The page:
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The Book of Saladin: A Novel

1 rating: 3.0
A book by Tariq Ali

Tariq Ali has been a British national treasure for almost five decades. Revolutionary, writer, broadcaster, filmmaker, polemicist--fighter in the street--and general all-round trouble-maker (in the nicest possible sense), he's been them all, and … see full wiki

Author: Tariq Ali
Genre: Fiction
Publisher: Verso
1 review about The Book of Saladin: A Novel

The Other Side's View of the Crusades

  • May 10, 2000
  • by
Rating:
+3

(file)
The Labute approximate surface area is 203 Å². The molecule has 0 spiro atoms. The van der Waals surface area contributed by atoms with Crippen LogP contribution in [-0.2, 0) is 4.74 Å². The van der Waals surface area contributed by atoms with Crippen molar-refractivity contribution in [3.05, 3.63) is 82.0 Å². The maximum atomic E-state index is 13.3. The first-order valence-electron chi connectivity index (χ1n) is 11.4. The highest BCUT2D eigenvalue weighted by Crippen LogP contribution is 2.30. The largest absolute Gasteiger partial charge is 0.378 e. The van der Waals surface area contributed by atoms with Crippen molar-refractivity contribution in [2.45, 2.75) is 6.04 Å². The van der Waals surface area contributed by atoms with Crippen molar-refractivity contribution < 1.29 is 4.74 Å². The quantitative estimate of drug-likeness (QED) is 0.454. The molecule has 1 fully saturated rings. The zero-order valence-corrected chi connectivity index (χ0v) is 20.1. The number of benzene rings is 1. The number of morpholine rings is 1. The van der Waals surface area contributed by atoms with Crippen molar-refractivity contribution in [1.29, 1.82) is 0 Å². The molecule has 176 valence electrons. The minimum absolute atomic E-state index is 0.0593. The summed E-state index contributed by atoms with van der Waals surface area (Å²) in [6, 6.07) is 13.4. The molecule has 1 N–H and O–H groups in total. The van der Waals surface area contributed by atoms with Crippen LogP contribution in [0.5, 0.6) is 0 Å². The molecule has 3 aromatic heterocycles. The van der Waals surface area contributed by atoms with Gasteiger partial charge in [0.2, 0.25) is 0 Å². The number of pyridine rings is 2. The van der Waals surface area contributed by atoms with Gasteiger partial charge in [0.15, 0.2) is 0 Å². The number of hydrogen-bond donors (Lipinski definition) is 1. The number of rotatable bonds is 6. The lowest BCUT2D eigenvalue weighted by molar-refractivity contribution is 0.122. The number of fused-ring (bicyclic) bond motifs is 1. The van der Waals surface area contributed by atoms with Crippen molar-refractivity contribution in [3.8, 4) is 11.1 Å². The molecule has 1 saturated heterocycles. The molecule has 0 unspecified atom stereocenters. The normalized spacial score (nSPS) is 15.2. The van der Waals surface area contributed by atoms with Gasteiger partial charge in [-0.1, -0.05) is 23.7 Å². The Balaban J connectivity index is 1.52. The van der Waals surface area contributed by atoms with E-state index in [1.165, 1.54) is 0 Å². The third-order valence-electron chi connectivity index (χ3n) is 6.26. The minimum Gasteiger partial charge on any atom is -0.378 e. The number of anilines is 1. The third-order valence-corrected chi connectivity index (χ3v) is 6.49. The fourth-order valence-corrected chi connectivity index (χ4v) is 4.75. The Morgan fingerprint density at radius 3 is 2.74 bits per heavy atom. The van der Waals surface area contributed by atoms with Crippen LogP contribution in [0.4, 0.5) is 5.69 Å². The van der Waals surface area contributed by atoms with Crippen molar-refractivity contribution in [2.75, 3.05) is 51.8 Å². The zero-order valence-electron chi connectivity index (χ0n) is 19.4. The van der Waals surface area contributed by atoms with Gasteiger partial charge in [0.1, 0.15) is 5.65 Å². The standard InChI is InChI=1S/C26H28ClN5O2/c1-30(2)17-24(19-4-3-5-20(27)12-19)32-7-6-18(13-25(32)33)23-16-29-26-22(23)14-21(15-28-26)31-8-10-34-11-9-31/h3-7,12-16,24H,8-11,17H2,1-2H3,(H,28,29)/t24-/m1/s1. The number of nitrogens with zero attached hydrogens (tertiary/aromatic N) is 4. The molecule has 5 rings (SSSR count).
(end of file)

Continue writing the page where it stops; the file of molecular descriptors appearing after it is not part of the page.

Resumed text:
Taking a leaf from the Middle Eastern story teller's practice of unfolding stories within stories, this one offers a scribe's eye view of the rise to power and the career of one of history's most fascinating leaders, Salah al-din (Saladin to Westerners), the Kurdish leader who rose to be Sultan of the Arabic world in the wake of the Crusades, becoming one of the Crusaders' most noble and notable opponents. The antagoinst and, indeed, the very antithesis of the blunt and often brutal Richard the Lionhearted, that famed English Crusader, Saladin successfully pushed back the European incursions on Palestinian shores and faced down Richard and his royal cronies thereafter, concluding an honorable truce which allowed Richard to go home to England without his tail hanging too obviously between his legs. This is all told through the eyes of a medieval Jewish scribe, recruited by Saladin to write his memoirs. In the process we hear about the sexual dalliances of the harem and Saladin's court and get to see the Kurdish Sultan in his medieval Muslim milieu, besieged by the machinations of the lesser men who surround him. There is an odd abstractness to it all; this tale's not very vivid and is sometimes nearly colorless in its narrative. And there is no plot to speak of, merely the back and forth required to tell us who Saladin was and what happens after our scribe joins him. Time passes almost vaguely and we are absorbed in a series of anecdotal tales and tales within tales, a la the Arabian Nights, so that, in the end, one doesn't have a clear picture of all that may have been happening in this time and place. And yet this is a worthy antidote for those who have been surfeited with the heroism and glory of the European Crusades. The actual record shows these Europeans to have been a brutal and benighted bunch, largely put to shame by the nobility and wisdom of men like Saladin. And this book, despite its flaws, does justice to that view. For a more romanticized (but equally fair) picture of Saladin, told in far more ornate and colorful prose, you may want to check out Sir Walter Scott's THE TALISMAN, a tale of Saladin and Richard seen through early nineteenth century literary lenses. A completely made-up story, but nicely told. Still Mr. Ali's version is worth reading for its own sake. And to honor the memory of a great leader who has been given less good press than he deserved here in the West.The King of Vinland's Saga

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